Tag Archives: Joseph Calleia

Lured (1947, Douglas Sirk)

If Lured had gone just a little bit differently, it could’ve kicked off a franchise for Lucille Ball and George Sanders. He’s the high society snob, she’s the New York girl in London, they solve mysteries. But Lured isn’t their detective story; it’s Charles Coburn’s detective story, they’re just the guest stars. Coburn’s a Scotland Yard inspector who has all the latest science—there’s a time-killing typewritten letter analysis sequence at beginning—but isn’t any closer to finding a probable serial killer. Even though the police haven’t found any bodies, they’ve gotten corresponding missing persons from right when they get these creepy poems sent into them.

Ball comes into the story because she’s friends with the latest victim. She and the friend were taxi dancers (Ball had come to London in a show, it closed almost immediately), but the friend was going off with some guy she met in the personals. Coburn—in an adorable and out-of-place (Lured’s got a certain light tone to the danger, but it’s not established by then) scene—recruits Ball to the police force to work undercover as bait. Because if you’re going to buy into Georgian Charles Coburn as a Scotland Yard inspector, you’re going to buy him recruiting Ball to be bait. And of course Ball is going to go for it because she’s scrappy.

So the movie’s gone from Coburn to Ball. Top-billed George Sanders has been introduced separately, as a nightclub owner and professional cad who’s taken a liking to scrappy Ball. Sight unseen. The scrappiness. Sanders has some truly adorable moments in the film, which unfortunately don’t last, but when he moons over Ball’s voice to business partner and best pal Cedric Hardwicke, it’s fantastic. Especially since when Ball and Sanders finally do get together, they’re great. They run out of moments way too quickly, as the film then shifts—middle of the second act—back to Coburn and the police investigation. Both Sanders and Ball almost entirely disappear from the action—even if it makes sense for Sanders, it makes zero sense for Ball (especially since the shift comes right after she’s ostensibly in grave danger)—and instead its cat and mouse between Coburn and his prime suspect. Lured has a protracted scene confirming the audience’s suspicions with Coburn’s. Even though Coburn’s always likable, he’s not really able to carry full scenes on his own. Having Ball come into the movie and give him someone to play off, then the scenes work, because there’s enough energy. But when he’s having wordy showdowns? Eh. It’s like Lured’s already forgotten its had Boris Karloff in a wonderfully goofy (but still dangerous) sequence. Like director Sirk and screenwriter Leo Rosten didn’t know how to pace out their action set pieces. They have all the energetic ones early, with the finales being a little too perfunctory.

It still works out pretty well because Ball’s great, Sanders is great, Coburn’s always likable, and Sirk and his crew do some fine work. The Michel Michelet score often tries to do a little too much, but it’s a fine score. It wouldn’t be doing too much if Sirk hadn’t left too much room. The storytelling is sporadic and needs a cohesive narrative tone to compensate, something to give the de facto vignettes… some, I don’t know, rhythm. Sirk doesn’t have any tonal rhythm. So the music fills in and sometimes a little too loudly.

Great photography from William H. Daniels.

Many of the performances are outstanding. Ball, Sanders, Karloff; George Zucco as Ball’s guardian angel and a recurring narrative element Sirk also doesn’t do quite right. Joseph Calleia, Alan Mowbray; they’re both good with potential for more (but not in it enough). Coburn’s good. Hardwicke’s all right but the part’s not great. With Coburn and Hardwicke, for different reasons, maybe the problem is the script. Or, just with Coburn, maybe the problem is he’s kind of stunt casting only without there being any followthrough. For Lured to excel, it either needed great performances in Coburn and Hardwicke’s parts or it needed to emphasize Ball and Sanders’s chemistry. It does neither.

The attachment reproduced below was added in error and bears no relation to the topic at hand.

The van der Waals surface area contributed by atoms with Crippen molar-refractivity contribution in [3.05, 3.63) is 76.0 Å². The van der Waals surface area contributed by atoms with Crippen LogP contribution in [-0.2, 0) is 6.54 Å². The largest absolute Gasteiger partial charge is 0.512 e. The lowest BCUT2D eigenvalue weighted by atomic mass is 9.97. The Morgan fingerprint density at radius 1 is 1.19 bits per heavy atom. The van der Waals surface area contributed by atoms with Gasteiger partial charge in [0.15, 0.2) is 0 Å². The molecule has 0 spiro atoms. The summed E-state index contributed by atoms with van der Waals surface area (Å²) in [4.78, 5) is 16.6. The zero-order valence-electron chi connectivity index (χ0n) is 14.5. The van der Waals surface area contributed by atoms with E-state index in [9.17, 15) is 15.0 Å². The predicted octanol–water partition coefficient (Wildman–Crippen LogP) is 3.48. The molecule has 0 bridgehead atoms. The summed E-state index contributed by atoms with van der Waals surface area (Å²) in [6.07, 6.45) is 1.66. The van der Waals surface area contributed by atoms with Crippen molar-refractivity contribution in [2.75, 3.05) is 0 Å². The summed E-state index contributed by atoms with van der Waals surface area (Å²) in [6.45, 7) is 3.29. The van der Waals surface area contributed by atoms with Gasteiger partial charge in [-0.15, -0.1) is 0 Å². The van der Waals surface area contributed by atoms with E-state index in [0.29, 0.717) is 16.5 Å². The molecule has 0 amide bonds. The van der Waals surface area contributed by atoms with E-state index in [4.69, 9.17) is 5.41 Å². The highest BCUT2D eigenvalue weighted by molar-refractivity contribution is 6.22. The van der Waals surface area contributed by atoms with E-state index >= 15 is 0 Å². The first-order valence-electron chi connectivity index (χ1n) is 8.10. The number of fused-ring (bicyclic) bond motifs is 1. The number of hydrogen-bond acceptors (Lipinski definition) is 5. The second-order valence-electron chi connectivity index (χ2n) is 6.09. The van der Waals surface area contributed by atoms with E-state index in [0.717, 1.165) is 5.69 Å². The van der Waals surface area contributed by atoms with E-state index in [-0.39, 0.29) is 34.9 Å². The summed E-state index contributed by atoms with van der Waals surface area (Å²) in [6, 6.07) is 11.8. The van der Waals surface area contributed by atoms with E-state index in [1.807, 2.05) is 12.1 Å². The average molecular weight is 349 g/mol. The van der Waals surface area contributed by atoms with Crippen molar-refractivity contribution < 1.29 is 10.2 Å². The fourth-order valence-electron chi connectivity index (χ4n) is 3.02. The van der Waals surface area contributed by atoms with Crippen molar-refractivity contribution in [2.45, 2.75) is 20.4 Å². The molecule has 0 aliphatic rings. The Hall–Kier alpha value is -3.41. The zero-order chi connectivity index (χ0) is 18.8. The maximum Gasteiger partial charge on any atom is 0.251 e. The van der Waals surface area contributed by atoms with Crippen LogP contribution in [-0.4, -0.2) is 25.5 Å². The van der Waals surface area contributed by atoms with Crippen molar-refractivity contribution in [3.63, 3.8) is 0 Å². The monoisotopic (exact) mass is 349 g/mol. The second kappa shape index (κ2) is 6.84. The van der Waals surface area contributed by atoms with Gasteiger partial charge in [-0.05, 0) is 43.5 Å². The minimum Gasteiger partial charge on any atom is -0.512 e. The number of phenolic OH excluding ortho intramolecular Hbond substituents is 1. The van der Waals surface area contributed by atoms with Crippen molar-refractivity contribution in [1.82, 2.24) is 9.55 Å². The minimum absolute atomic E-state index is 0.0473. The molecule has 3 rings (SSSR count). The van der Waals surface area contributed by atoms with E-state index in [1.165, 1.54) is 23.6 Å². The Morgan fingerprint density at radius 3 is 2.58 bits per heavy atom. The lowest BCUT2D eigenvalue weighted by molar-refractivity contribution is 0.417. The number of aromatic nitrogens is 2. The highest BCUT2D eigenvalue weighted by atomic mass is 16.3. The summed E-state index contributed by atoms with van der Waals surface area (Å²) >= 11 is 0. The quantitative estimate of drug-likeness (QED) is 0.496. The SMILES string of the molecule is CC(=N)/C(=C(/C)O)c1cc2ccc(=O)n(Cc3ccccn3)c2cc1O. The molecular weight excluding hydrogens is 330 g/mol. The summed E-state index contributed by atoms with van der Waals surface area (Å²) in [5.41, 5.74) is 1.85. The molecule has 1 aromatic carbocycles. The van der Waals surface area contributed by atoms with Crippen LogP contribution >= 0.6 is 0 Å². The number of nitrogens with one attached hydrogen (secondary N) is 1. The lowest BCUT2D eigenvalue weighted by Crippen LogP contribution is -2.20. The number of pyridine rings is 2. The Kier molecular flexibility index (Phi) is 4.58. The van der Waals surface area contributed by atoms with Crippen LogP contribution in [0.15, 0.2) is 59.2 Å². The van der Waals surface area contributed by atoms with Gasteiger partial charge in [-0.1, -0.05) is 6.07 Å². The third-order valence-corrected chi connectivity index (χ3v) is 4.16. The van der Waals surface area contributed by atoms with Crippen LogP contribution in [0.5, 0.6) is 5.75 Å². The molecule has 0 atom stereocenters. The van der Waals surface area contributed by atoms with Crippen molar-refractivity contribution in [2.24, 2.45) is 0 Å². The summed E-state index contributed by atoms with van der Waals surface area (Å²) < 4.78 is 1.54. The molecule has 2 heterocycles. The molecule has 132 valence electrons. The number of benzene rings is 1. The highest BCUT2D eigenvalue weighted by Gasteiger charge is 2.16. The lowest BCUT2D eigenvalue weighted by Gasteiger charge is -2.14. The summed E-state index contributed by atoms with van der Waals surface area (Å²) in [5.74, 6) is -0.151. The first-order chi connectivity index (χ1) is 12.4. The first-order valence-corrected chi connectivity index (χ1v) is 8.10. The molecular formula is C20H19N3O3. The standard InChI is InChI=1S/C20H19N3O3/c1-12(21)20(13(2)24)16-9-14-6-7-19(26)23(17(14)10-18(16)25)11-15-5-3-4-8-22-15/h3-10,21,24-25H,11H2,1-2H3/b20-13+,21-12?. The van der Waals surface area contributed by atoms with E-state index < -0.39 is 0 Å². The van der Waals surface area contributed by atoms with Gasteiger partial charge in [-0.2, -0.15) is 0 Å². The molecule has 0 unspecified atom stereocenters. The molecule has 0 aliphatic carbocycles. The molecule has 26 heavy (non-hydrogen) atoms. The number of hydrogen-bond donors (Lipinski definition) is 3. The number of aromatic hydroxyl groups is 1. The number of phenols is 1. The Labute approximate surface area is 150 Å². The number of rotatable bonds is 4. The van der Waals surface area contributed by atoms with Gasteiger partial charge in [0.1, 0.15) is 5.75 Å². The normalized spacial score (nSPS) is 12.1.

Instead, it’s a near success, with some great acting and some excellent filmmaking.

2.5/4★★½

CREDITS

Directed by Douglas Sirk; screenplay by Leo Rosten, based on a story by Jacques Companéez, Ernst Neubach, and Simon Gantillon; director of photography, William H. Daniels; edited by John M. Foley; production designer, Nicolai Remisoff; music by Michel Michelet; produced by James Nasser; released by United Artists.

Starring Lucille Ball (Sandra Carpenter), Charles Coburn (Inspector Harley Temple), George Sanders (Robert Fleming), Cedric Hardwicke (Julian Wilde), George Zucco (Officer H.R. Barrett), Alan Mowbray (Lyle Maxwell), Joseph Calleia (Dr. Nicholas Moryani), Tanis Chandler (Lucy Barnard), and Boris Karloff (Charles van Druten).


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Valentino (1951, Lewis Allen)

Valentino opens with lead Anthony Dexter (whose resemblance to Valentino got him the job, not his acting abilities) doing the tango. It’s the troupe’s rehearsal and it’s fine. It’s not concerning, which is sort of cool for the film, because most of the scenes are concerning. George Bruce’s screenplay–based on his own story, “Valentino As I Knew Him”–ranges from tepid to cringe-worthy. Lewis Allen’s direction of that screenplay is never better than in this first scene. It’s as good, but it’s also much worse.

So when Valentino approaches mediocre, it’s to be appreciated. And you know early on, because the third scene–where Dexter quits the dance troupe because boss Dona Drake wants him to be hers alone. Not all women’s. Drake’s performance is terrible but her role is terrible and hackneyed. Allen doesn’t care. It’s kind of stunning to watch this beautifully rendered Technicolor–Harry Stradling Sr.’s photography is only workman because Allen never asks him to do anything else (or takes him off set)–with this constantly misfiring production.